There is increasing attention for the link between emotions and climate change. This project examines the emotions linked to climate change: whether explicit reminders of climate change may interfere with both emotions and cognitive performance. In particular, using online experimentation services 2 (Qualtrics), we will examine in two Western countries (i.e., Germany, The Netherlands) whether reminders of climate change will make people (a) experience more negative emotions (especially worry and helplessness, but also regret and social emotions such as shame and guilt), and (b) perform worse on simple, incentivized cognitive attention performance tasks.
- Prof. Paul A. M. van Lange, Department of Experimental and Applied Psychology, Faculty of Behavioural and Movement Sciences
- Dr Menusch Khadjavi, Department of Spatial Economics, School of Business and Economics
Looking where no one is looking – a food system horizon scan to identify emerging food system issues
In order to manage wicked food system problems and to make progress towards the grand challenge of food system sustainability, we need to develop novel research approaches that include multiple diverse perspectives, that challenge assumptions and that aim to illuminate the unexpected. In this project we aim to use 'horizon scanning techniques' to truly identify food system issues that are at the margins of current attention, that are novel and unexpected – we aim to look where none is looking or identify the ‘unasked questions’. To foster the out-of-the-box thinking that is required for such a goal, we will carry out small-scale workshops with leading thinkers on food system sustainability from within and outside VU. The proposed food system horizon scan would thus help VU food system researchers carry out more transformative and boundarypushing research and help VU take a role of transformational leadership in food system research.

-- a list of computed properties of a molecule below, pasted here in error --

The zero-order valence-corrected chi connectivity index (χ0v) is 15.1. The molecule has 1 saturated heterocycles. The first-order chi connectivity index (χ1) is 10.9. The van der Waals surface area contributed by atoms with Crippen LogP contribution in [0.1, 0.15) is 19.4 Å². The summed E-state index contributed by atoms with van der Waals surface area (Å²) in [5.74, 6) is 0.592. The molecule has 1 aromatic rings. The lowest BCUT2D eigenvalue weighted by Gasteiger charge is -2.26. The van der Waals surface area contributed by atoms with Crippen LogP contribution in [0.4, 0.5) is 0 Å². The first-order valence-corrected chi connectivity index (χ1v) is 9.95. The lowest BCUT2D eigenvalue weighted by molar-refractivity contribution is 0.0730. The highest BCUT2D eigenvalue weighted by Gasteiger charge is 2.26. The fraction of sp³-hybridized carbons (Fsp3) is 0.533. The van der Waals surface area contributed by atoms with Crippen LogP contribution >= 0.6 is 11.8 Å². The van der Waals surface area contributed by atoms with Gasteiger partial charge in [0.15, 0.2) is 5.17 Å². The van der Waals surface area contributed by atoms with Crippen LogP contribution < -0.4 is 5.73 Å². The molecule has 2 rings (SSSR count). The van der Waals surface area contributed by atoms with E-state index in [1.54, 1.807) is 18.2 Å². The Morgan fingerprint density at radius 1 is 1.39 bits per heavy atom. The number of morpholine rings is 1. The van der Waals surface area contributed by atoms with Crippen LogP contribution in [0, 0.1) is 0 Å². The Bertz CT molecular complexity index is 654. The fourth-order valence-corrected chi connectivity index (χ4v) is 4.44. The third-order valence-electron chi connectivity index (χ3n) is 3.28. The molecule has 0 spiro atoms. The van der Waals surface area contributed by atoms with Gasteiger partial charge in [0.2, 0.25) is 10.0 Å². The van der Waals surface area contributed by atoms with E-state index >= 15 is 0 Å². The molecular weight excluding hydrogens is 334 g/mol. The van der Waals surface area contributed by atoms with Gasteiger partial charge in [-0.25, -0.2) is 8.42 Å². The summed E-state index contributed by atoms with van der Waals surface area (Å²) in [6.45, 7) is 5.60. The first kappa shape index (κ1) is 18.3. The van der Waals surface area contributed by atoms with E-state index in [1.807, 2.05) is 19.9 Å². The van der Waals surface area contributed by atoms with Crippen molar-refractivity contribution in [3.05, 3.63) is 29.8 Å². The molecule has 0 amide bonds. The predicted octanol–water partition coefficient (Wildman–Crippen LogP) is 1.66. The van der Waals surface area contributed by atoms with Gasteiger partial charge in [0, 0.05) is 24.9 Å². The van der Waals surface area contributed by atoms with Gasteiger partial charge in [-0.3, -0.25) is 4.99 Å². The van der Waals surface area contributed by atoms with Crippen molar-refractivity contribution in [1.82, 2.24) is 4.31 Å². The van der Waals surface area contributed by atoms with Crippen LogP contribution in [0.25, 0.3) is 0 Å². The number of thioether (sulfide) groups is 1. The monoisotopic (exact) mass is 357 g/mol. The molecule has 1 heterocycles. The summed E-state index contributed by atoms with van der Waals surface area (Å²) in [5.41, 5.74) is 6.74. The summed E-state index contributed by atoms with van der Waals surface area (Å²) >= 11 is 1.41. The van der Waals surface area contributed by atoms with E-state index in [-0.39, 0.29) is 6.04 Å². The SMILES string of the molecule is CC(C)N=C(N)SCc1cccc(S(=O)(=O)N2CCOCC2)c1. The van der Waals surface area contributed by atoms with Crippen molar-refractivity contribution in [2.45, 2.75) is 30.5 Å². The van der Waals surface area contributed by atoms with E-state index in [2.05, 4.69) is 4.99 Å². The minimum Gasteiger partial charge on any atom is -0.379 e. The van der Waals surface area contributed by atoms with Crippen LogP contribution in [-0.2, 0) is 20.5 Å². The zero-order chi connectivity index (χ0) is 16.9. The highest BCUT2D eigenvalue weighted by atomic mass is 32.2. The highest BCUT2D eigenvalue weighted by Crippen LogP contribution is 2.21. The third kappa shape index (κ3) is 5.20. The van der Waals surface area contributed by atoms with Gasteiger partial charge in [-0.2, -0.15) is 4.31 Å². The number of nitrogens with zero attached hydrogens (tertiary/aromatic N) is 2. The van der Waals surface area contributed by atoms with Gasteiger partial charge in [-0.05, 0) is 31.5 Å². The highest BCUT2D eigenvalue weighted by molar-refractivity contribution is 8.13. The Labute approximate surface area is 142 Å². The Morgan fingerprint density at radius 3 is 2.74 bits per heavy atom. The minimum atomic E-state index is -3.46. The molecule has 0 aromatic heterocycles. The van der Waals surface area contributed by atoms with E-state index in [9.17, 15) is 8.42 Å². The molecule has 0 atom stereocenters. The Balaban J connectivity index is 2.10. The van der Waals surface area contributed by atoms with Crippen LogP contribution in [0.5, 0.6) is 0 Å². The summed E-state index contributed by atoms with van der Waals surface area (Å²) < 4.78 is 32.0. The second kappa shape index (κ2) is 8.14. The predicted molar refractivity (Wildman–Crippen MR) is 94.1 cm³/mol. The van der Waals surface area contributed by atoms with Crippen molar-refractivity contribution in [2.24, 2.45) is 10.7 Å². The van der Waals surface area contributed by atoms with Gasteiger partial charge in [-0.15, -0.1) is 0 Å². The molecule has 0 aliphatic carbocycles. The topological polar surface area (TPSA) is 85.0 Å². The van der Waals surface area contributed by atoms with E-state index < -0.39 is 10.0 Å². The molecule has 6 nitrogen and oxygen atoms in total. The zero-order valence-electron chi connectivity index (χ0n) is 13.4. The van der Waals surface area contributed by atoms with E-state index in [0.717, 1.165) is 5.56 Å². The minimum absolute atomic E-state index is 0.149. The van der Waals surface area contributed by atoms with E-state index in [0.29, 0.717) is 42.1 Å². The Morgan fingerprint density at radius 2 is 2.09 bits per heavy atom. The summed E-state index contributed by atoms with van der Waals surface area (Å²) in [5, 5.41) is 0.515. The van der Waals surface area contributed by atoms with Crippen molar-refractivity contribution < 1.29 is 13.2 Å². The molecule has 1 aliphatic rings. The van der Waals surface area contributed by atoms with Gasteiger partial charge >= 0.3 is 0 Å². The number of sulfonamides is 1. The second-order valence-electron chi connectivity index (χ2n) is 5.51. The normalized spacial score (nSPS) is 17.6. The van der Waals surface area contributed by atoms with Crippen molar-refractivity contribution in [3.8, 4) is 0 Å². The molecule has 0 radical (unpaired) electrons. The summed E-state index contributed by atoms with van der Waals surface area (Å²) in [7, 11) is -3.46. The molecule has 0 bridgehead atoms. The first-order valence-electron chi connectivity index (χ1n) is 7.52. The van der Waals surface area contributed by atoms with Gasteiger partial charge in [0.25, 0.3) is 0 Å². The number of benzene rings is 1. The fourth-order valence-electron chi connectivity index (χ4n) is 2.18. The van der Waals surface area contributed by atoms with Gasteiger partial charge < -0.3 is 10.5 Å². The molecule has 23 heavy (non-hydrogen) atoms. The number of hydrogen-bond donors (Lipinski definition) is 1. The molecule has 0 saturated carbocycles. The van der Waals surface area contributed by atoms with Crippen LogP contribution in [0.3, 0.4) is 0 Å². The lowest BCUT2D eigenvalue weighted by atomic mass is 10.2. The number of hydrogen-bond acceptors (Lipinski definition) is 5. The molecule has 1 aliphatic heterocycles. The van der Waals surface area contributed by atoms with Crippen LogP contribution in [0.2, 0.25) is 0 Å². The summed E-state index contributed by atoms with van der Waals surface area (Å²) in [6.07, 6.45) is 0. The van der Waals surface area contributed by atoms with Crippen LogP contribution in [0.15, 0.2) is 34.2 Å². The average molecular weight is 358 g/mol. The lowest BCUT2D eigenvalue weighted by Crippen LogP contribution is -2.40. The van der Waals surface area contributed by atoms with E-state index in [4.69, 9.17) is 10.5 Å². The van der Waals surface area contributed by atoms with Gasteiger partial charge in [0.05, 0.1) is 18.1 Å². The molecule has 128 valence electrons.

- Dr Verena Seufert, Institute for Environmental Studies (IVM), Faculty of Science
- Dr Lia van Wesenbeeck, Amsterdam Centre for World Food Studies (ACWFS), School of Business and Economics
- Dr Tomris Cesuroglu, Athena Institute, Faculty of Science
ICT 4 Food Security (I4FoodSec)
In the concern for food and nutrition security in poor rural regions in countries such as Mali Burkina Faso and the north of Ghana, the seed value chain plays an important role. This research will pilot the application of an interdisciplinary approach called “Decision Maps” (Lago, 2019) so far applied to Information and Communication Technology (ICT) solutions for Urban Futures, on the question of how to improve the seed production in Mali in a sustainable way. It does so based on locally-collected information from the farmers and farmer organizations (in previous projects).
- Prof. Patricia Lago, Professor of Software Engineering and Sustainability, Faculty of Science
- Anna Bon, Senior Advisor, CIS-VU – Center of International Collaboration
- Wendelien Tuyp, Advisor Sustainable Land Management, CIS-VU – Center of International Collaboration